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Home :: Archive :: 2003 :: April ::
Re: King John, Titus, Peele
The Shakespeare Conference: SHK 14.0742  Friday, 18 April 2003

From:           B. Vickers <
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Date:           Thursday, 17 Apr 2003 17:41:25 +0200
Subject: 14.0719 Re: King John, Titus, Peele
Comment:        Re: SHK 14.0719 Re: King John, Titus, Peele

Bob Grummann hasn't read the evidence I assembled for Peele as co-author
of Titus Andronicus, but avers 'I doubt I will find it persuasive'; Jim
Carroll hasn't read it either, but is sure that 'Peele couldn't possibly
have written any part of Shakespeare's plays'. Forgive me, but I find
such closed minds offer no incentive for further debate.

For Mr. Carroll's information, H. T. Price's 1943 essay, although
valuable for its demonstration of the links between Shakespeare's scenes
in Titus and the rest of the canon, is full of prejudice, error and
misrepresentation (e.g. of  P. W. Timberlake's seminal study of feminine
endings in plays up to 1595), which Mr. Carroll gullibly takes on
trust.  Ironically, Price excused Peele from 'blunders' concerning Roman
history, taking them as proof of Shakespeare's unlearned authorship, but
the blunders are in fact Price's. As I showed in 'Shakespeare,
Co-Author', pp.  184-93, Price claimed that 'human sacrifices were not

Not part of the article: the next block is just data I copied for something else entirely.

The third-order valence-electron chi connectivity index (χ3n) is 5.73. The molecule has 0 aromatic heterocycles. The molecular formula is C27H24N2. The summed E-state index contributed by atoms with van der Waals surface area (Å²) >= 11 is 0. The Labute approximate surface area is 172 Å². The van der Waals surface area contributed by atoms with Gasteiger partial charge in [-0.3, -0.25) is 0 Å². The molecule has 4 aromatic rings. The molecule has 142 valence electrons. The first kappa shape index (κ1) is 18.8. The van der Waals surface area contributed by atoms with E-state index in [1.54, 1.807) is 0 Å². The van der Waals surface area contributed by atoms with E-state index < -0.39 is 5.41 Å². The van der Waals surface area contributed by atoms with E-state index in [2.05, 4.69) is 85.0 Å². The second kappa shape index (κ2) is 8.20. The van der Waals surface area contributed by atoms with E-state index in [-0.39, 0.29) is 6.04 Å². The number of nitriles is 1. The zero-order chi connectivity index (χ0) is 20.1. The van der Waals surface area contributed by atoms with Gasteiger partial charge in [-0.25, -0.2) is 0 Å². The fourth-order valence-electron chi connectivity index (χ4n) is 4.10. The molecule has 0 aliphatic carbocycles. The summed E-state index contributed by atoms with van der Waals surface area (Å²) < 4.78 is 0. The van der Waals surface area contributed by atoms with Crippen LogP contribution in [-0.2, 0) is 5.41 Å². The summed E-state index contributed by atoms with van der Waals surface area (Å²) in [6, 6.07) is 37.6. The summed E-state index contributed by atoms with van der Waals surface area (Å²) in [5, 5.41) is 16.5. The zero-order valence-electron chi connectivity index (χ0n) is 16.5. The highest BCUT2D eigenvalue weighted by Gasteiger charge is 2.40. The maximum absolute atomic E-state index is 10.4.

offered up in Rome': but a famous sequence in the Aeneid (10.517-22;
11.79-84) shows how, after the death of his comrade Pallas, Aeneas
captures 8 enemy youths whom he intends to sacrifice to the ghost of
Pallas. This episode echoes one in the Iliad where Achilles slays 12
young Trojans on Patroclus' pyre, and although Aeneas relents (maybe in
order to prove Roman ethical superiority over the Greeks), Virgil's
language echoes Roman sacral rituals, which involved human sacrifices.
As for Lucius' appeal to be allowed to 'hew (the) limbs' of a captive
Goth, the eminent Roman historian, Richard Gordon, has commented that
'the Romans certainly cut the hands off prisoners on a grand scale after
battles, and Caesar famously chopped the right hands off 10, 000 Gauls
that he had captured. So there can be no doubt about the Romanness of
"hew his limbs" '.

Price also affirmed that 'panthers were not hunted in Italy', but in
fact they were frequently imported for important Roman games, and there
are many references to this practice in Cicero's letters, Pliny, and in
Roman mosaics. Peele (unlike Shakespeare) refers to panthers in several
other works, and he evidently knew more about Roman customs than did
Hereward T. Price. But, by the same token, as I have shown, Peele's use
of more recondite classical sources in Act 1, such as the historians
Herodian, Sextus Aurelius Victor, and the Scriptores Historiae Augustae,
distinguish his contribution from Shakespeare's, who made marvellous use
of his solid grammar-school Latin and wide reading in later life, but
hadn't had a university education (God bless him!)

The moral is: don't take part in attribution debates if you have a
closed mind, or rely on out-of-date scholarship. As M. W. A. Smith put
it, 'there are no short cuts in authorship studies'.

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